But this part of the sermon process doesn't depend solely upon the preacher - it also depends on the entire congregation. In order for the Spirit to move and transform the way He's supposed to, the whole church must be prayerful and leaning upon the Spirit. It's not only the pastor that must prepare his heart but we the church must also be preparing our hearts with him.

So if a preacher is delivering great messages but for some reason we're not being changed, there's a good chance that the Spirit behind the message is missing. And this may be due to the spiritual walk of both the pastor and church rather than the quality of the message.

Final Thoughts
For pastors who focus on the science of preaching, my guess is that they're simply preaching as their seminary professor taught them. However I think they need to realize while they're being faithful to the truth of the text, they're not making that truth sound beautiful. That's because preaching requires more than the text - it requires the preacher. Because as ministers of the gospel, we're called not only to share the gospel but our very lives as well (1 Thess 2:8).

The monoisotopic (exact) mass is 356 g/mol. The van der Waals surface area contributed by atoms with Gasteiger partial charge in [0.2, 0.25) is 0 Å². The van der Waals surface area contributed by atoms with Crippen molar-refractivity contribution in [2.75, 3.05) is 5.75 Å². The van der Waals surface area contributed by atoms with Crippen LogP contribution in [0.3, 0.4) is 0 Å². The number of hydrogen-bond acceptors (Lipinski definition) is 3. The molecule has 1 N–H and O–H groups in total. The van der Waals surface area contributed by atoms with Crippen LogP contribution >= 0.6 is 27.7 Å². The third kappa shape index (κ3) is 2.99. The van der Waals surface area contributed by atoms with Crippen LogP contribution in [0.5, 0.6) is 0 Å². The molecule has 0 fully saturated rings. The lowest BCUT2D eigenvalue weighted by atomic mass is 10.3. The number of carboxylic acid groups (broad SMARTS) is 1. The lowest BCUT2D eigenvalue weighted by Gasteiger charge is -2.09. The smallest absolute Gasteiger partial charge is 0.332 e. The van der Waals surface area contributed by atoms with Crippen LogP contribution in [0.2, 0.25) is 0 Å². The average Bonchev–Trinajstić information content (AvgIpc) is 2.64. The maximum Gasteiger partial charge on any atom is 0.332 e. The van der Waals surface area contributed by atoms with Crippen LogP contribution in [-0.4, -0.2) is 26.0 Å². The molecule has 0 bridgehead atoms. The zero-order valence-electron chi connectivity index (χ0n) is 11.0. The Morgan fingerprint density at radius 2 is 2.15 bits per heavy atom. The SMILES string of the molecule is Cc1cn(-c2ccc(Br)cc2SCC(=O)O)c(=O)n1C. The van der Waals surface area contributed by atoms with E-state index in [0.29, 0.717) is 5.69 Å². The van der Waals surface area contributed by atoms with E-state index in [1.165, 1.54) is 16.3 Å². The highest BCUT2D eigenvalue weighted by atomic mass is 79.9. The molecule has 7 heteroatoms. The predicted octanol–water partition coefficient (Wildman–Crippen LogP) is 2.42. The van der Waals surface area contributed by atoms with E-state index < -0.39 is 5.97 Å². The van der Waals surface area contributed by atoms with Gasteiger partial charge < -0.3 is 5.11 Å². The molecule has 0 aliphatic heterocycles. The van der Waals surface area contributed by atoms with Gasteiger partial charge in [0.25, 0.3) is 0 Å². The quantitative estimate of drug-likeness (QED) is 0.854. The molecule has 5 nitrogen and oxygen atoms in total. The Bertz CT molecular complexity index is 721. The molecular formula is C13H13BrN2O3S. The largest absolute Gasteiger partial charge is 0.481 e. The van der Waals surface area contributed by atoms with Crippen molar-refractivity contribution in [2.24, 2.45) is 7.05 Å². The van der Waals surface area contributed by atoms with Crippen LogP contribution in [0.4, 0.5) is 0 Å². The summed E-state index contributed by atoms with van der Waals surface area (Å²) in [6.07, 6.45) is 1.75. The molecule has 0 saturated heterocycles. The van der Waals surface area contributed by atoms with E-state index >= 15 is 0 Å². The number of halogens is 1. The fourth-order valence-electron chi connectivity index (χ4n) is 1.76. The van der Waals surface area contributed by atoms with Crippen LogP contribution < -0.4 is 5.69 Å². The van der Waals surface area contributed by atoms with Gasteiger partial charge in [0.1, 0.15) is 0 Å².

For pastors who focus on the art of preaching, my guess is they want to minister to the church in effective ways. But I think this can get carried away at times where the meaning of the text gets overshadowed by the funny jokes and personal stories. I think pastors need to remember that only the word of God has power to change people, and that we need to place our trust in this rather than in our innovation. 

And above all of this, I think pastors need to remember to rely more on our prayers than our preparation. We need to remember that God probably works more powerfully in five minutes of meditation than He does in five minutes of sermon revision. And we probably need to urge our church to pray for us and themselves so that the sermons won't just be good but would rather be great.